As code enforcement officers continue to make the news for the dangerous situations that they are faced within the course of their work, there are two bills (SB101 and SB296) making their way through the legislative process that would serve to protect California’s code enforcement officers, and in turn, enable them to continue protecting and improving communities.
Threats and physical assault against code enforcement officers (CEOs) is not new, but officers have been seeing an increase in the frequency of these cases due, in part, to the COVID-19 pandemic and the enforcement of State, County and local regulations that come with mandatory closures and physical distancing requirements. And as most CEOs carry out their duties without much or any protection, legal or physical, they can be easy targets for enraged property owners and occupants. Both of the two bills being considered recognize the enhanced risk to these officers and seek to remedy it in different ways. In addition, both bills are supported and sponsored by the California Association of Code Enforcement Officers (CACEO).
Introduced by Senator Jim Nielsen, SB101 or the DMV Bill, would close a loophole in the existing law to prohibit the disclosure of a code enforcement officer’s home address (by request) in DMV records. Existing law already prohibits the disclosure of home addresses for certain public employees and officials, including city council members, social workers, and museum security officers to name a few. Certain CEOs are currently included as well, but only if they serve in a police department or enforce parking regulations. While some CEOs may fall within either category, a huge number are assigned to other departments, such as building, planning or public works, and may or may not enforce parking regulations. This arbitrary distinction divides CEOs into two classes through no design of their own: those who are protected and those who are not. This is a classic legal loophole that needs to be closed, especially as CEOs are tasked by lawmakers with enforcing an ever-expanding array of laws, including COVID regulations.
SB 101 would close this loophole. Should it pass, CEOs would be able to request that their home address be confidential in the DMV records. The bill would require that the person requesting the confidentiality of their information pay a fee in order to cover the costs of offering this service, meaning there is no cost to the DMV or State.
Though SB101 itself is a new bill, it follows years of efforts to close this loophole, sparked by a tragic incident that occurred nearly 30 years ago, when code enforcement officer Cynthia Volpe, her husband and mother were murdered inside her home after a slumlord procured her home address from DMV records. Since her death, various groups have been working to make the home addresses of CEOs confidential, however, inflated (or outright incorrect) cost estimates provided to the Appropriations Committees in both houses of the State legislature have doomed the bill in years past in a little-understood process called the “suspense file.” This is a legislative process to give extra consideration to bills with a financial impact on the State budget; however, it is questionable why a bill with an application fee to offset any costs would find itself in the suspension file in the first place. Thousands of CEOs across California and the Country are watching to see if this year the Legislature will finally protect all code enforcement officers it tasks with protecting communities.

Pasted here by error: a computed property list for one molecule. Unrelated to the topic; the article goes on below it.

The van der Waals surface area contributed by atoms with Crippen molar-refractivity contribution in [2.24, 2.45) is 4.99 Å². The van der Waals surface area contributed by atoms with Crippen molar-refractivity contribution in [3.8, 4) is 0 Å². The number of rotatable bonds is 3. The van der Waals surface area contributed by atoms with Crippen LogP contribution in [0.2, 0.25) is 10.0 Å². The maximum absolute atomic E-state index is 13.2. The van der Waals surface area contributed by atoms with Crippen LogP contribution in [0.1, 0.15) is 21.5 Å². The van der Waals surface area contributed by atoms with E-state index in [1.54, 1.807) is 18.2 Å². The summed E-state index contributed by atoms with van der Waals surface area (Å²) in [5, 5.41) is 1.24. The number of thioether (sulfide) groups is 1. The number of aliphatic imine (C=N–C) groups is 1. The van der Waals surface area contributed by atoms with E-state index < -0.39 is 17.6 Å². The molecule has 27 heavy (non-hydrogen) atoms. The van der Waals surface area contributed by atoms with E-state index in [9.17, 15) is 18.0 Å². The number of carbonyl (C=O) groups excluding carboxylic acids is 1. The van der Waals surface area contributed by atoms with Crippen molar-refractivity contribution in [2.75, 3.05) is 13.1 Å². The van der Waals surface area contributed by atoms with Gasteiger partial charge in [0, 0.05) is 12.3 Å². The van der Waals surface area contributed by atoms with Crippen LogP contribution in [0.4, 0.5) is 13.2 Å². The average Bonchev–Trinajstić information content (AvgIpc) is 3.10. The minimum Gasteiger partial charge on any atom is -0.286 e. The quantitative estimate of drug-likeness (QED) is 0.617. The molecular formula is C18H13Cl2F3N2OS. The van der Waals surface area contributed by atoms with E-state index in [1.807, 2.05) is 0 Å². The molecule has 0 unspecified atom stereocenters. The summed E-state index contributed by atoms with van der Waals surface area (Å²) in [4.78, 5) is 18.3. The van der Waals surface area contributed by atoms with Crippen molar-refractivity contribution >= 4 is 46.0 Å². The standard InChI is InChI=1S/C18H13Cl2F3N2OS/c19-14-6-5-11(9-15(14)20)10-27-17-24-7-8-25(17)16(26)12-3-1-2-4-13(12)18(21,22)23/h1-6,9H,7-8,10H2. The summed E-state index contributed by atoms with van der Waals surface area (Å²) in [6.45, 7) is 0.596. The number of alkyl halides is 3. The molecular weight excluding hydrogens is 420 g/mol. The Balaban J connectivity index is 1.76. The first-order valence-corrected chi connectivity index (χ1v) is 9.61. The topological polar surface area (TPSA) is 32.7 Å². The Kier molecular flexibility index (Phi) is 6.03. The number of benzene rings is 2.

SB101 was introduced on Dec. 29, 2020, and is currently set for hearing on March 9, 2021.
SB296, also known as the Code Enforcement Officer Safety Standards Bill, “declares that code enforcement officers are disproportionately at risk for threat, assault, injury, and even homicide due to the nature of their obligations,” and would require cities and counties to establish safety protocols specific to code enforcement officers and specific to the risks posed in their particular jurisdiction. Introduced by Senator Monique Limon, the bill would be among the first code enforcement officer-specific safety laws in the Country.
The bill aims to improve, or create where they do not otherwise exist, practices and procedures to protect city and county code enforcement officers. Recognizing that code enforcement officers face different threats and hazards in different jurisdictions around the State, the bill does not impose a one-size-fits-all approach. Rather, it requires each local agency to develop safety protocols specific to the issues code enforcement officers face in each specific jurisdiction. While generalized safety standards exist in most agencies, code enforcement officers deal with very different and broad sets of hazards and threats not faced by others in an agency. For example, on any given day, a code enforcement officer may be exposed to mold, bed bugs, lead hazards, occupants or owners with COVID or other contagious illnesses, or mentally-disturbed individuals or other code violators who respond violently to the officers enforcing various laws. Local agencies may find that the minimal costs of developing and implementing such safety protocols is not only much welcomed by their code enforcement officers, but also saves costs on insurance and safety-related claims.
SB296 was introduced on Feb. 3, 2021.
To learn more about these bills and other legislation that pertains to code enforcement officers in California, you can view CACEO’s Legislation of Interest page. If you have any questions about code enforcement in your jurisdiction, please contact us.